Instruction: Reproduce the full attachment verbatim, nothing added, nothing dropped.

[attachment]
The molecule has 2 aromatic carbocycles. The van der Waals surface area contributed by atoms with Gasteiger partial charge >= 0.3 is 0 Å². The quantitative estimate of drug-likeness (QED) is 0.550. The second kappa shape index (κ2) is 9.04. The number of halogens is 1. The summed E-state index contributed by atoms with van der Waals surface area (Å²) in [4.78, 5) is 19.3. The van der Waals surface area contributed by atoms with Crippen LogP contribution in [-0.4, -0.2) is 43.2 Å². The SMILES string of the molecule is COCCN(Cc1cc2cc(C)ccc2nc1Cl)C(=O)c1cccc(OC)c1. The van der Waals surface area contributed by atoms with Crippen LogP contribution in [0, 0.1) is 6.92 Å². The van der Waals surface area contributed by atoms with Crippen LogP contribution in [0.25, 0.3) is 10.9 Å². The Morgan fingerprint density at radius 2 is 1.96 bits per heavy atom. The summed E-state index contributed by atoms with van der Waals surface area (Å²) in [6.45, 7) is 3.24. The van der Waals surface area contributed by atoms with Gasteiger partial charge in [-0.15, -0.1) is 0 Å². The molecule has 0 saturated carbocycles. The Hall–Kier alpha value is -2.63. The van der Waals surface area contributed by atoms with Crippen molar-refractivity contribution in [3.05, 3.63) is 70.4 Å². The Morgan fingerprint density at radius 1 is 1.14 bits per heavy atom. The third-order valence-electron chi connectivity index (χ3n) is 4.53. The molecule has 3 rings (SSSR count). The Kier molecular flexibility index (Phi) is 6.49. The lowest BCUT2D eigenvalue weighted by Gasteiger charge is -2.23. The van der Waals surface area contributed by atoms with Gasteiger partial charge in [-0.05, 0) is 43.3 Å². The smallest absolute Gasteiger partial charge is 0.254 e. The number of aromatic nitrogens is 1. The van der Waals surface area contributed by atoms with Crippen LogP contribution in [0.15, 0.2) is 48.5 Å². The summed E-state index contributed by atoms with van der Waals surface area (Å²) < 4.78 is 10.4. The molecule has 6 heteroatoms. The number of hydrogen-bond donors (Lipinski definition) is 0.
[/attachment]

The molecule has 2 aromatic carbocycles. The van der Waals surface area contributed by atoms with Gasteiger partial charge >= 0.3 is 0 Å². The quantitative estimate of drug-likeness (QED) is 0.550. The second kappa shape index (κ2) is 9.04. The number of halogens is 1. The summed E-state index contributed by atoms with van der Waals surface area (Å²) in [4.78, 5) is 19.3. The van der Waals surface area contributed by atoms with Crippen LogP contribution in [-0.4, -0.2) is 43.2 Å². The SMILES string of the molecule is COCCN(Cc1cc2cc(C)ccc2nc1Cl)C(=O)c1cccc(OC)c1. The van der Waals surface area contributed by atoms with Crippen LogP contribution in [0, 0.1) is 6.92 Å². The van der Waals surface area contributed by atoms with Crippen LogP contribution in [0.25, 0.3) is 10.9 Å². The Morgan fingerprint density at radius 2 is 1.96 bits per heavy atom. The summed E-state index contributed by atoms with van der Waals surface area (Å²) in [6.45, 7) is 3.24. The van der Waals surface area contributed by atoms with Gasteiger partial charge in [-0.15, -0.1) is 0 Å². The molecule has 0 saturated carbocycles. The Hall–Kier alpha value is -2.63. The van der Waals surface area contributed by atoms with Crippen molar-refractivity contribution in [3.05, 3.63) is 70.4 Å². The Morgan fingerprint density at radius 1 is 1.14 bits per heavy atom. The third-order valence-electron chi connectivity index (χ3n) is 4.53. The molecule has 3 rings (SSSR count). The Kier molecular flexibility index (Phi) is 6.49. The lowest BCUT2D eigenvalue weighted by Gasteiger charge is -2.23. The van der Waals surface area contributed by atoms with Gasteiger partial charge in [-0.05, 0) is 43.3 Å². The smallest absolute Gasteiger partial charge is 0.254 e. The number of aromatic nitrogens is 1. The van der Waals surface area contributed by atoms with Crippen LogP contribution in [0.15, 0.2) is 48.5 Å². The summed E-state index contributed by atoms with van der Waals surface area (Å²) < 4.78 is 10.4. The molecule has 6 heteroatoms. The number of hydrogen-bond donors (Lipinski definition) is 0.